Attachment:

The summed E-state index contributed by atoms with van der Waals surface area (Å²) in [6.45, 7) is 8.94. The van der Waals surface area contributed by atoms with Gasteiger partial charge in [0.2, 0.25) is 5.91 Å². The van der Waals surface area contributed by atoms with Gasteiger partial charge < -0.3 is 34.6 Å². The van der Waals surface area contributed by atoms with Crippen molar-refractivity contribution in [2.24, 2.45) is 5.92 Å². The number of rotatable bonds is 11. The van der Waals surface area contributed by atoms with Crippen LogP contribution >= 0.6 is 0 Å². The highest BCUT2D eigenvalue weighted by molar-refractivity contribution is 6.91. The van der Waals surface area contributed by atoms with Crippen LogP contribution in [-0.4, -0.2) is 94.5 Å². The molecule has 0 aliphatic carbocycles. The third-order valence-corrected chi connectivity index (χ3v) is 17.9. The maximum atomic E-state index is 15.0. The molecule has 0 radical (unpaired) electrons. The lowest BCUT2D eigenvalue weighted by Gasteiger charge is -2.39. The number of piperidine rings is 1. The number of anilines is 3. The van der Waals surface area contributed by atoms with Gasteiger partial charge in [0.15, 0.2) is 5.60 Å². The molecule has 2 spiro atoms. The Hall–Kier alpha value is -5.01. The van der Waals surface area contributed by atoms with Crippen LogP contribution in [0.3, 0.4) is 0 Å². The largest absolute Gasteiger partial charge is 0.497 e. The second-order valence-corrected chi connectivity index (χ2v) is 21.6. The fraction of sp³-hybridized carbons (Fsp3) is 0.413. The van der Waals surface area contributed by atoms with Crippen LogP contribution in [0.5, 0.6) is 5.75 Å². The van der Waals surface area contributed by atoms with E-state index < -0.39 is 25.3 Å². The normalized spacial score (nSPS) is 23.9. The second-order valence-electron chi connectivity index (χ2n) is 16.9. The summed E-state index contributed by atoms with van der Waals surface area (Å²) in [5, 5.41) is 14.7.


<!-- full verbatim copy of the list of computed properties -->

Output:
The summed E-state index contributed by atoms with van der Waals surface area (Å²) in [6.45, 7) is 8.94. The van der Waals surface area contributed by atoms with Gasteiger partial charge in [0.2, 0.25) is 5.91 Å². The van der Waals surface area contributed by atoms with Gasteiger partial charge < -0.3 is 34.6 Å². The van der Waals surface area contributed by atoms with Crippen molar-refractivity contribution in [2.24, 2.45) is 5.92 Å². The number of rotatable bonds is 11. The van der Waals surface area contributed by atoms with Crippen LogP contribution >= 0.6 is 0 Å². The highest BCUT2D eigenvalue weighted by molar-refractivity contribution is 6.91. The van der Waals surface area contributed by atoms with Crippen LogP contribution in [-0.4, -0.2) is 94.5 Å². The molecule has 0 aliphatic carbocycles. The third-order valence-corrected chi connectivity index (χ3v) is 17.9. The maximum atomic E-state index is 15.0. The molecule has 0 radical (unpaired) electrons. The lowest BCUT2D eigenvalue weighted by Gasteiger charge is -2.39. The number of piperidine rings is 1. The number of anilines is 3. The van der Waals surface area contributed by atoms with Gasteiger partial charge in [0.15, 0.2) is 5.60 Å². The molecule has 2 spiro atoms. The Hall–Kier alpha value is -5.01. The van der Waals surface area contributed by atoms with Crippen LogP contribution in [0.3, 0.4) is 0 Å². The largest absolute Gasteiger partial charge is 0.497 e. The second-order valence-corrected chi connectivity index (χ2v) is 21.6. The fraction of sp³-hybridized carbons (Fsp3) is 0.413. The van der Waals surface area contributed by atoms with Crippen LogP contribution in [0.5, 0.6) is 5.75 Å². The van der Waals surface area contributed by atoms with E-state index < -0.39 is 25.3 Å². The normalized spacial score (nSPS) is 23.9. The second-order valence-electron chi connectivity index (χ2n) is 16.9. The summed E-state index contributed by atoms with van der Waals surface area (Å²) in [5, 5.41) is 14.7.